Date of Graduation


Document Type


Degree Name

Doctor of Philosophy in Engineering (PhD)

Degree Level



Chemical Engineering


Keisha B. Walters

Committee Member

Daniel Glatzhofer

Second Committee Member

Karthik Nayani

Third Committee Member

Tammy Lutz-Rechtin

Fourth Committee Member

Wan Shou


Ionic Actuators, Magnetism, Poly(ionic liquid)s, Polyelectrolytes, Self-assembly, Stimuli-responsive polymers


Poly(ionic liquid)s (PILs) are a fascinating subclass of strong polyelectrolytes formed from polymerizable ionic liquids. As a result of their unique properties and counterion exchangeability, PILs can exhibit conformation structure or material property changes in response to external stimuli such as changes in pH/ionic environment, magnetic fields, and electric potentials. In Chapter 1, a comprehensive review of PILs design as well as their stimuli-responsive behavior is provided. Additional motivation for each dissertation chapter is also discussed. In Chapter 2, magnetically responsive PILs (MPILs) are developed from complexing paramagnetic salts with a random PIL copolymer containing a metal-coordinating co-monomer, acrylamide. A systematic spectroscopic investigation (FTIR, UV-Vis, Raman, XPS) was performed to analyze the influence of the acrylamide comonomer on the paramagnetic transition metal complex and its binding to the polymers. A preliminary investigation into its room temperature magnetic properties through AC susceptometry and magnetic attraction to handheld magnets is also provided. In Chapter 3, self-assembly of these random copolymers is induced through complexation with the surfactant sodium dodecyl sulfate to form magnetically responsive polyelectrolyte-surfactant micellular solutions and films. Micellular self-assembly is examined as a function of surfactant concentration through DLS and ZP measurements for both a cobalt-based MPIL and the corresponding non-magnetic PIL copolymer. Cryogenic transmission electron microscopy and FTIR characterizations provide additional insight into the self-assemble structure. Applied magnetic stimuli responsive is investigated of both the solution structures and drop-cast films, with and without the presence of weak (~0.6 T) magnetic fields, through optical microscopy, AFM, and GISAXS. Chapter 4 completes the investigation of select MPIL copolymers and their polyelectrolyte-surfactant complexes through a thorough vibrating sample magnetometry study as a function of magnetic field strength and temperature. Additional FTIR, DLS, ZP, SEM, and DSC characterizations provide insight into the observed magnetic behavior. In Chapter 5, an all-polyelectrolyte block copolymer comprised of a poly(ionic liquid) block and a weak tertiary amine polyelectrolyte block is synthesized and characterized through a Cu(0) mediated atom transfer radical polymerization. NMR and FTIR spectroscopies confirm the synthesis and provide insight into intermolecular interactions, specifically electrostatics and hydrogen bonding, of the novel block copolymer in dry and solution states. DLS measurements indicate the block copolymer exhibits an expanded network like structure in pure dimethyl sulfoxide solution that collapses on addition to potassium nitrate (KNO3) salt, demonstrating salt responsive behavior. Self-assembly of the block copolymer as a drop-cast film was analyzed with a new technique to PIL systems, namely, a hybrid AFM-IR characterization. The films exhibited different morphology depending on film thickness. Chapter 6 examines the electrical stimuli responsive nature of the block copolymer and its corresponding homopolymer in ionic electro active polymer actuator composites. Ionic liquid was combined with the homo- and block copolymer PILs to decrease glass transition temperature and increase ion conductivity. Key parameters for ionic actuation were investigated, including glass transition temperature (DSC), thermal stability (TGA), ion conductivity (EIS), chemical interactions (FTIR), Young’s modulus (AFM force curves), film morphology (AFM), and actuation behavior to small, applied voltage.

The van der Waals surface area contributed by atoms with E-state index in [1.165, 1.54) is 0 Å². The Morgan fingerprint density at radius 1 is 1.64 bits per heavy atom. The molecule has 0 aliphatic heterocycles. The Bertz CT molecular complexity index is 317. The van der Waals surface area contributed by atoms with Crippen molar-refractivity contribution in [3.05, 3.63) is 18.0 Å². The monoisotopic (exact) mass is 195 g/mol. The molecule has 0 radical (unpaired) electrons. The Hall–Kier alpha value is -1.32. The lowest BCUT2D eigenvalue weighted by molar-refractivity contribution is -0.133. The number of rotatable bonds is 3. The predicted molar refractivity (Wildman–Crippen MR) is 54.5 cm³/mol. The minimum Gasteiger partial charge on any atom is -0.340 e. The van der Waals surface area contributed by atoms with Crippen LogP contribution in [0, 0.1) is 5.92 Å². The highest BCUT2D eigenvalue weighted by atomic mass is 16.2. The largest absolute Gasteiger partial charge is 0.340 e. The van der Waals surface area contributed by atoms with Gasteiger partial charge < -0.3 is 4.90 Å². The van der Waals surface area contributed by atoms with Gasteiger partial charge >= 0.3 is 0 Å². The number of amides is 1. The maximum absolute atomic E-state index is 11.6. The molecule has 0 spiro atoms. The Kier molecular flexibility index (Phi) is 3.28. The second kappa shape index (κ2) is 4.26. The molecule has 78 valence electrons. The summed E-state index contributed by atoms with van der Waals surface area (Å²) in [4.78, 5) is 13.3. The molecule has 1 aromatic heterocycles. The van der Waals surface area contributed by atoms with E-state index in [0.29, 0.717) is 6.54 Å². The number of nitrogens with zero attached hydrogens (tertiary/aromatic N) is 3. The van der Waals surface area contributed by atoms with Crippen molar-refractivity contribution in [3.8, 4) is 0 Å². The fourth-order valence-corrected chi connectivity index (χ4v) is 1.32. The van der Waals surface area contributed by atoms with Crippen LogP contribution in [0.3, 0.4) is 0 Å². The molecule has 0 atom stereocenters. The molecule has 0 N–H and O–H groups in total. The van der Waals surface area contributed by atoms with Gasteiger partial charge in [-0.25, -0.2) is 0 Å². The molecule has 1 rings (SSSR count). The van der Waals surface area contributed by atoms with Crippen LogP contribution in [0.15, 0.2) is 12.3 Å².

Appendix E supplemental videos are available online via ProQuest Dissertations.